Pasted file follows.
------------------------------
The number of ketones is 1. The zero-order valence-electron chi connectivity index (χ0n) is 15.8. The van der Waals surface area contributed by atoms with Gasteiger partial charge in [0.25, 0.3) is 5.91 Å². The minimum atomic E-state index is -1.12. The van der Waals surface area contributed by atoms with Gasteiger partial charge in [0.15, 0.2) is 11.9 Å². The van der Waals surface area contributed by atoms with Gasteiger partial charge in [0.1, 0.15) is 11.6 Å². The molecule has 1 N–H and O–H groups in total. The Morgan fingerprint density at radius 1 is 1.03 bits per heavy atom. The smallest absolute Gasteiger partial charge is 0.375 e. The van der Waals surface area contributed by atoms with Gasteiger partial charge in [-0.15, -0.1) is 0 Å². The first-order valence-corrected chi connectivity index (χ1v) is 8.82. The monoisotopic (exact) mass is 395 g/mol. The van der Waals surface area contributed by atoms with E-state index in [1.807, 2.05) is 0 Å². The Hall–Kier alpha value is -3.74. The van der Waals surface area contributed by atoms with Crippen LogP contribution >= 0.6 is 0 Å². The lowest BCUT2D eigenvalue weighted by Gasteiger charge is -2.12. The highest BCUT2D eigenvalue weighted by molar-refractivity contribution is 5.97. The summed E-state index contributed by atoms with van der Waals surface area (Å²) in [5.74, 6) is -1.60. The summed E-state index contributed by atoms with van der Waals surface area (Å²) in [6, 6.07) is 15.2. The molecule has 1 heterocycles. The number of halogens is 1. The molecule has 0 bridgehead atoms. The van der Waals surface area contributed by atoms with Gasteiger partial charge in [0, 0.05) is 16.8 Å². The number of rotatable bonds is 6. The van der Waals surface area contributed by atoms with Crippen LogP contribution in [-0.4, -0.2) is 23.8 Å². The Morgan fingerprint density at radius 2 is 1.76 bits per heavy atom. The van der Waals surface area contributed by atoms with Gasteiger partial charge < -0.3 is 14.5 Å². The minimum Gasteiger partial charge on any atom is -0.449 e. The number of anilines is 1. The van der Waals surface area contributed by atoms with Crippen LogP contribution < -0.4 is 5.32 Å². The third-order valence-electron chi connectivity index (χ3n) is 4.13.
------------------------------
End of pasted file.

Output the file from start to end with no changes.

The number of ketones is 1. The zero-order valence-electron chi connectivity index (χ0n) is 15.8. The van der Waals surface area contributed by atoms with Gasteiger partial charge in [0.25, 0.3) is 5.91 Å². The minimum atomic E-state index is -1.12. The van der Waals surface area contributed by atoms with Gasteiger partial charge in [0.15, 0.2) is 11.9 Å². The van der Waals surface area contributed by atoms with Gasteiger partial charge in [0.1, 0.15) is 11.6 Å². The molecule has 1 N–H and O–H groups in total. The Morgan fingerprint density at radius 1 is 1.03 bits per heavy atom. The smallest absolute Gasteiger partial charge is 0.375 e. The van der Waals surface area contributed by atoms with Gasteiger partial charge in [-0.15, -0.1) is 0 Å². The first-order valence-corrected chi connectivity index (χ1v) is 8.82. The monoisotopic (exact) mass is 395 g/mol. The van der Waals surface area contributed by atoms with E-state index in [1.807, 2.05) is 0 Å². The Hall–Kier alpha value is -3.74. The van der Waals surface area contributed by atoms with Crippen LogP contribution >= 0.6 is 0 Å². The lowest BCUT2D eigenvalue weighted by Gasteiger charge is -2.12. The highest BCUT2D eigenvalue weighted by molar-refractivity contribution is 5.97. The summed E-state index contributed by atoms with van der Waals surface area (Å²) in [5.74, 6) is -1.60. The summed E-state index contributed by atoms with van der Waals surface area (Å²) in [6, 6.07) is 15.2. The molecule has 1 heterocycles. The number of halogens is 1. The molecule has 0 bridgehead atoms. The van der Waals surface area contributed by atoms with Gasteiger partial charge in [0, 0.05) is 16.8 Å². The number of rotatable bonds is 6. The van der Waals surface area contributed by atoms with Crippen LogP contribution in [-0.4, -0.2) is 23.8 Å². The Morgan fingerprint density at radius 2 is 1.76 bits per heavy atom. The van der Waals surface area contributed by atoms with Gasteiger partial charge < -0.3 is 14.5 Å². The minimum Gasteiger partial charge on any atom is -0.449 e. The number of anilines is 1. The van der Waals surface area contributed by atoms with Crippen LogP contribution < -0.4 is 5.32 Å². The third-order valence-electron chi connectivity index (χ3n) is 4.13.